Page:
Seattle area braces for three-week SR 99 closure

Expect more congestion, longer commutes.

File photo

File photo

State Route 99 will be closed for three weeks of construction starting Friday, Jan. 11. The closure begins near the West Seattle Bridge and stretches all the way to the southern end of the Battery Street tunnel.

According to the Washington State Department of Transportation (WSDOT), this is the largest highway closure that the Puget Sound region has ever seen. As a result, local residents must plan around high levels of traffic spilling across the greater Seattle metropolitan area until construction finishes in early February.

WSDOT is closing the highway to realign it into a new tunnel parallel to the Alaskan Way Viaduct, with eight new ramps connecting the tunnel to city streets. However, when State Route 99 reopens in February, the viaduct will stay closed until the city begins demolition later in the month.

As a result of the closure, commute times are likely to increase along major routes including Interstate 90 and State Route 520 between Bellevue and Seattle, according to WSDOT studies from the 2016 closure of the viaduct. The same statistics suggest commuters could spend an extra 30 minutes in their cars on Interstate 5 between Federal Way and Seattle, and between Everett and Seattle.

“There are 90,000 vehicles that travel the viaduct every day,” said Laura Newborn, media relations for the Alaskan Way Viaduct Replacement Program. Newborn recommends that Seattle area residents work from home if they can, take different modes of transportation around Seattle, or failing that, carpool.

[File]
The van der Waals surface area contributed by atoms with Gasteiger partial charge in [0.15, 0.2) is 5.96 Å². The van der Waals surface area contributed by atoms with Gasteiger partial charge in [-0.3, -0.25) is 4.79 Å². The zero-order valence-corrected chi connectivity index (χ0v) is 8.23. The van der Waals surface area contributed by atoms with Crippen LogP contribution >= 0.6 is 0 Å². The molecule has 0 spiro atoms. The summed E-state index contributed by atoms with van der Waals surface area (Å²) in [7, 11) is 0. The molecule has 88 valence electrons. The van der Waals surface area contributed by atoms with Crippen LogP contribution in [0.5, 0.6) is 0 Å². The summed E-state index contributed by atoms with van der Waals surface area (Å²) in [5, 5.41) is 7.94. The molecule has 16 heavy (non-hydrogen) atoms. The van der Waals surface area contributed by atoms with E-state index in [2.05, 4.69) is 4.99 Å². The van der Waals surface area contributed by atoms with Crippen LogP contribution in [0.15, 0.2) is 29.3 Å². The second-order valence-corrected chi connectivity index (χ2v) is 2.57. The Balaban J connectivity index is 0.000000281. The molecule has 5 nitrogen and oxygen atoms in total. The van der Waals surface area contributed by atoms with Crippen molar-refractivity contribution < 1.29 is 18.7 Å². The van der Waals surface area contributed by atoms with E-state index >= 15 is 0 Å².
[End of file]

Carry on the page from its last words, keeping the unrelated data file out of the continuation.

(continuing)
The Alaskan Way Viaduct was built more than half a century ago. While it survived the 2001 Nisqually earthquake, the tunnel is still vulnerable to another seismic event. The new tunnel will replace the viaduct along with an Alaskan Way surface street on the same stretch as the viaduct.

Seattle commuters have four days left to use SR 99 before it closes.

More in News

In this file photo, marchers make their way from Trinity Episcopal Church in Everett on Feb. 26, 2017. Muslim refugees’ admissions into the U.S. have declined by 85 percent since the Trump administration came into power in 2017, according to the International Rescue Committee. Sound Publishing file photo
Report: Fewer refugees settling in U.S. and Washington state

Admissions are on pace to only reach around one-fifth of their limit in 2019.

PSE workers rebuild circuit 27 in North Kenmore. Photo courtesy of Puget Sound Energy.
Kenmore council approves new agreement with PSE; power may finally be reliable again

A new agreement with PSE will help avoid future power outages for Kenmore businesses and residents.

Summer activities to enjoy on Kenmore’s 21st birthday

Two decades ago, the city was unrecognizable.

A high tide at Raymond’s Willapa Landing Park in Grays Harbor County, Washington. Sound Publishing file photo
On the West Coast, Washington is most prone to sea level rise damage

Report by the Center for Climate Integrity shows multibillion-dollar cost of battling back the sea.

Edmonds man recently arrested for 1972 murder out on bail

Terrence Miller, 77, posted a bond of $750,000. He’s accused of killing 20-year-old Jody Loomis.

What’s next for Washington’s 2045 green energy goal?

The Legislature set the goal, but how does the state actually get there?

Family of Edmonds man shot by deputy sues sheriff’s office

They argue that deadly force should not have been used against Nickolas Peters, 24, last October.

Tasting room proposal could redefine alcohol production in King County

Pilot program would benefit wineries, breweries and distilleries. Several farmers are concerned.

Most Read